LEAF Annual Conference 2016
Debating Natural CapitalWednesday 9th November 2016
03/11/16 Reverse order Timestamp format
Welcome to the live blog for LEAF (Linking Environment And Farming)'s Annual Conference 2016. Our theme is: Debating National Capital. Stay tuned for live updates on Wednesday 9th November.
Today's conference will address Natural Capital and the emerging opportunities and challenges for farmers in this area. We have speakers and experts joining us from Defra, Environment Agency, Green Alliance, eftec, as well as members of the LEAF team.
So what on earth is Natural Capital? It's the stock of renewable and non renewable natural resources (e.g. plats, animals, air, water, soil) that combine to provide benefits to people.
In other words.... Nature Capital is the stuff 'nature does'
Today we're exploring: Why does Natural Capital matter to farmers? What benefits does assessment offer? And what does it actually mean in practice...
Guests are taking their seats. Our good friend and supporter Tom Heap will be getting the conference underway shortly.
And we're underway...
Tom Heap says:
Natural Capital is a very persuasive idea...but how do we translate it into a format the general public will understand.
The challenge says Tom:
Some people are using Natural Capital for different things.
Tom's advice to today's speakers:
Keep it to 15 minutes...or I'll set Caroline on you!
LEAF Trustee Cedric Porter is up next reminding the room that it is LEAF's 25th Anniversary this year
Happy Birthday LEAF!
Natural Capital is all about geology, natural resources, biodiversity. It provides us with food, fibre, eco systems, wildlife, water, landscape.
Cedric says the challenges are numerous:
Those people who are willing to take those challenges and embrace them can thrive though.
Our next speaker is here by video - it's all very technical at LEAF's conferences these days,
Prof Dieter Helm (coming to us by video) says:
Natural Capital and farming are like peas in a pod
Natural Capital is everything nature gives us for free - it is the bedrock of agriculture
Prof Helm says the current status quo in farming is not sustainable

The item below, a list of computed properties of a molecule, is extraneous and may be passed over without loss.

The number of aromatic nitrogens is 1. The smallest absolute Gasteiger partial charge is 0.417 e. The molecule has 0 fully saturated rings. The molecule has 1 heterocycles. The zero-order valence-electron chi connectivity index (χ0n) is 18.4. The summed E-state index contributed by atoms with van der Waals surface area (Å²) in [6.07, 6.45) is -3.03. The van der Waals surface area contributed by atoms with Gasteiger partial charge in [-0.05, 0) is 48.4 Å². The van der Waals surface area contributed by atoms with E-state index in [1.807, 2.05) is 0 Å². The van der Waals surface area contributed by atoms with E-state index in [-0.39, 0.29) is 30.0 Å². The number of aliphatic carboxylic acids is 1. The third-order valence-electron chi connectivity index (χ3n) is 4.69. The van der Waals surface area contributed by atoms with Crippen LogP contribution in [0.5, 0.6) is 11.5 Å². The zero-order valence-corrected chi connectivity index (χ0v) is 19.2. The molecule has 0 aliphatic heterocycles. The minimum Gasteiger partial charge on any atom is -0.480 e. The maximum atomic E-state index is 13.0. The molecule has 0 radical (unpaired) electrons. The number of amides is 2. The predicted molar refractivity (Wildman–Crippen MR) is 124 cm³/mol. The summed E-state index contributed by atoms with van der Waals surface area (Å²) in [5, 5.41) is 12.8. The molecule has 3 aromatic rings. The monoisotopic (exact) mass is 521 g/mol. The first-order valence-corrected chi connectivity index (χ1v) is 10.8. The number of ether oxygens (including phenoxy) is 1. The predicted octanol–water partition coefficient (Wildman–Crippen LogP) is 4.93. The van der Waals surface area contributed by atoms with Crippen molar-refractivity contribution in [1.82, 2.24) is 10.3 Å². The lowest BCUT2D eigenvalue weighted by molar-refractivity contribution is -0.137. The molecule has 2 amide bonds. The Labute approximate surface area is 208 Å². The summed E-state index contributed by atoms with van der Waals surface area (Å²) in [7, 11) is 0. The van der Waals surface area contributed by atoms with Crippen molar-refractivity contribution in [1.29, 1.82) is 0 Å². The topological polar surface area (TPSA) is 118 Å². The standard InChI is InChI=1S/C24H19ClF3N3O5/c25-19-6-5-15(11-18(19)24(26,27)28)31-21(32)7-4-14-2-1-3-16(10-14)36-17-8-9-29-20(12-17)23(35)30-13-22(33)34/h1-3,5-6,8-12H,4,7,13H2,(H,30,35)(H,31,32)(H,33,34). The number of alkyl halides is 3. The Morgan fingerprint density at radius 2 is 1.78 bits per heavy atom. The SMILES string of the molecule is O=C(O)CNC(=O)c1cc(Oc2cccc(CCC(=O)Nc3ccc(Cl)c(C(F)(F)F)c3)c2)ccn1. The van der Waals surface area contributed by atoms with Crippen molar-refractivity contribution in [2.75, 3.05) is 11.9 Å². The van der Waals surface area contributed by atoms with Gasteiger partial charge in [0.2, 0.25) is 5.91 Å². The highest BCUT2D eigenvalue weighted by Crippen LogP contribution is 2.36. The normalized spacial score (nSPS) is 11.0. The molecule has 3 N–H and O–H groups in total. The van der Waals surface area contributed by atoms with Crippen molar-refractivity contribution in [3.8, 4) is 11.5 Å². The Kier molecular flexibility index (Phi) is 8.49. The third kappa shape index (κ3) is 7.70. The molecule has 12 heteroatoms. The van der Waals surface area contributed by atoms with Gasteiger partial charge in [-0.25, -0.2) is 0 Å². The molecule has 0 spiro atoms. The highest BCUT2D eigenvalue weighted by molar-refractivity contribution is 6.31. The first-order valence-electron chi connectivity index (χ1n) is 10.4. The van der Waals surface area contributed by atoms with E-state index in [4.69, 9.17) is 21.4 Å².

How do we apply natural capital to farming?
Have a proper asset register.
Identify in the farming sector which assets are renewables and when / where are there assets at risk of going below the sustainable thresholds.
Put all these in a balance sheet.
The capital maintenance charge - ensure these assets are maintained for the next generation.
Brexit brings with it challenges. But it also brings opportunities.
What could farming look like in 25 years: A greener and more economically efficient countryside.
Better for health, better for education, better for leisure and better for food production.
Nick Barter, Deputy Director, Natural Environment Strategy, Defra is next up (in person this time).
Natural Capital provides advantages. It encourages system thinking. It is a stock concept and encourages a long term view. And it drives better uses of resources, focusing attention when it matters most.
Natural Capital helps identify the most important problems and the optimal solutions for them.
But the key is:
Fundamentally it's about Environmental Decision Making.
Nick is talking about Defra's 25 Year Environment Plan. The Natural Capital Committee's advice to Government: Take a Natural Capital approach.
The vision of the 25 Year Environment Plan: Improve the environment within a generation.
Consistency is key to ensure businesses are using the same data and tools.
Public Engagement is key:
We need to connect people with their local environment - but we need to get them to take ownership too.
The 25 YEP is about delivering locally AND globally
What are the Natural Capital opportunities for farmers though:
It gives a systematic assurance for farmers - demonstrating food is sustainable sourced and improving industry and consumer recognition and demand for such food. It opens up new markets.
What does a Natural Capital account look like?
Chris Knight, Environmental Finance Manager, Environment Agency is our next speaker looking at some examples from the EA's Corporate Natural Capital Accounts work